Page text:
Earlier today we shared an interesting video comparing 1080p video shot with the iPhone 4S with footage from a Canon 5D Mark II. Here’s another short video demonstrating the quality of the new f/2.4 lens and Sony-made sensor, created by photographer and filmmaker Benjamin Dowie. He says,
Got an iPhone 4S yesterday and got up this morning to go for a surf. No surf, so thought I’d shoot some stuff to see what the new camera is like on the 4S. Got home, looked at the footage, and couldn’t believe it came out of a phone. Was so excited so thought I’d quickly cut a vid to share the goodness.
It’s actually amazing. The automatic stabilisation seems to work wonders, and gets rid of most the jello. Depth of field is flipping awesome. Colours are really good straight out the camera, but I did give this footage a slight grade. [#]
For a comparison of the cameras found on the latest smartphones, check out this smartphone camera showdown published by Engadget today.
The 4th version of Android, named Ice Cream Sandwich, is set to be released sometime in the next month or so. If you’ve been craving for a built-in photo editor, you may soon get your wish. Android Police has uncovered a boatload of icons and images that strongly suggest that future Android phones and tablets will ship with photo editing tools built into Android Gallery. In addition to basic tools such as crop, sharpen, and rotate, there will apparently be 19 different photo effects you can apply as well. Sadly, they’re of the cheesier variety (e.g. posterize), so don’t expect them to compete with the likes of Instagram anytime soon.
Here’s a test comparing the 1080p HD video recording capabilities of the iPhone 4S and the Canon 5D Mark II. Vimeo user Robino Films shot the same scenes at the same time with both cameras using a special rig, and then synched the footage together. They also tried to match the exposure, shutter speed, frame rate, and picture style as much as possible.
Apple has just announced its new iPhone 4S, and the new camera found on the phone is pretty impressive. It packs an 8MP (3264×2448) CMOS sensor that’s backside-illuminated, allowing it to gather 73% more light and capture images 33% faster. The lens is now an f/2.4 lens that contains 5 separate elements, which provide 30% more sharpness. Snapping a first shot now takes 1.1 seconds, and subsequent shots require only an addition .5 seconds each.
In terms of video, the iPhone 4S records 1080p HD video with image stabilization and noise reduction. The company is saying that the phone will be the best still and video camera many customers have ever owned.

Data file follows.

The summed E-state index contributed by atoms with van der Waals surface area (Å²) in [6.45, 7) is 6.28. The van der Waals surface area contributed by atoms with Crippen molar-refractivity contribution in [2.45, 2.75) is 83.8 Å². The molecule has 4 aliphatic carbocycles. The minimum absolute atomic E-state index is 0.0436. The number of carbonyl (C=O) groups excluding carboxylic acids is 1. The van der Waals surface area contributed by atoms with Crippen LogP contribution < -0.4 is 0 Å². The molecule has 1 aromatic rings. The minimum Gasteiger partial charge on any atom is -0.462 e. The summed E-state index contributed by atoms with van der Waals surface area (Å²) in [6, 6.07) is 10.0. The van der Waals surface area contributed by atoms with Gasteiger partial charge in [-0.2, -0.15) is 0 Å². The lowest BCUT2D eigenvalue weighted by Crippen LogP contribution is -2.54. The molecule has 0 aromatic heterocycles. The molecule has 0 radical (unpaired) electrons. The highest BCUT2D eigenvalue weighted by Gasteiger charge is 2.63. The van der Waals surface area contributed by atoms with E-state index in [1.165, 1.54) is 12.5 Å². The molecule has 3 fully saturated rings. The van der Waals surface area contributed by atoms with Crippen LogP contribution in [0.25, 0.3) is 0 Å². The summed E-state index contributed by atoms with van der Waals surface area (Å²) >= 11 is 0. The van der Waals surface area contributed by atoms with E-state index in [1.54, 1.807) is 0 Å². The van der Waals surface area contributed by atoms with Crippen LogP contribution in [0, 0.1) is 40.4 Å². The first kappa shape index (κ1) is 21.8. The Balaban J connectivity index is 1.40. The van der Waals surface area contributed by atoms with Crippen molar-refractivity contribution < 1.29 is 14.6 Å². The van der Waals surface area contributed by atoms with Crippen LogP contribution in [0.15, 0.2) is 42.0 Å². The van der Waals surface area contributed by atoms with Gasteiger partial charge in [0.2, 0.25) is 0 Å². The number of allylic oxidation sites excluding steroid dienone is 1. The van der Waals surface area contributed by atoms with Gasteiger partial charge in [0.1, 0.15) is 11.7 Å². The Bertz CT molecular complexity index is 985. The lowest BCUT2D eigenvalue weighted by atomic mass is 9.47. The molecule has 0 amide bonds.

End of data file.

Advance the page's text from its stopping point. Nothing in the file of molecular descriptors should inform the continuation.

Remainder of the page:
Cell phone photography is a huge trend these days with Instagram skyrocketing past 10 million users this past weekend, but have you ever wondered how it all started? An entrepreneur named Philippe Kahn is credited with creating the camera phone back in 1997. On June 11th of that year, Kahn took the first “camera phone” photo of his newborn daughter in a maternity ward, and then wirelessly transmitted the photo to more than 2,000 people around the world. Since “camera phones” didn’t exist at that time, Kahn actually hacked together a primitive one by combining a digital camera and a cell phone to send the photos in real time.
Kahn then went on to start LightSurf, a company that was hugely influential in picture messaging. LightSurf technology is still used by Sprint, Verizon, and other major carriers around the world.
What you see here may be the first leaked photograph shot with the upcoming iPhone 5. The EXIF data claims it was shot with the iPhone 4, but other EXIF details indicate otherwise. Although the leaked image was cropped, the original size of the image was 3264×2448 (roughly 8MP), the rumored resolution found on the next iPhone. The lens info was recorded as “4.3mm f/2.4″, more similar to a point-and-shoot than then 3.85mm f/2.8 lens found on the iPhone 4. Finally, the geotag info in the photo shows it was taken at 37.33216667,-122.03033333 — the location of Apple’s headquarters. Check out the full-res file with EXIF intact here. Read more…
We shared a couple weeks ago that it’s possible to scan film using an ordinary flatbed scanner and a DIY cardboard adapter, but did you know you can also use a large-screen cell phone or tablet computer to provide the necessary backlighting? All you need is a way to turn a large portion of the screen entirely white (e.g. a “flashlight” app). Simply place the device facedown over the film on the scanner, and scan it with the cover open. Read more…
You can now create instant photo books with your favorite Instagram (AKA two-minute noodle) photos using Blurb. After logging into the page with your Instagram account, your most “liked” photo is used for the cover and the rest of the pages are filled with your most recent images (they can be changed, of course). A 40-photo, 20-page book starts at $11.
CNBC ran this short segment a couple days ago in which they invited CNET’s Dan Ackerman to explain the changing landscape in the digital camera industry. He thinks point-and-shoot cameras may soon become extinct due to the rise of camera-equipped phones, but also that DSLRs are the cameras here to stay. A recent study found that phones have replaced digital cameras completely for 44% of consumers, and that number seems bound to rise as the cameras on phones continue to improve.
My guess is that in five years, we’ll see digital camera users divided into three camps: mobile phone, interchangeable lens compact, and DSLR. What’s your prediction?
If for some reason you’ve always wanted pair up your SLR lenses with the tiny sensor found on the iPhone 4, Photojojo has a new mount that can make your dream come true. The package includes a special aluminum case for your phone, a UV filter attachment, and the lens adapter, and almost guarantees that you’ll be the strangest looking iPhone shooter on your street. Read more…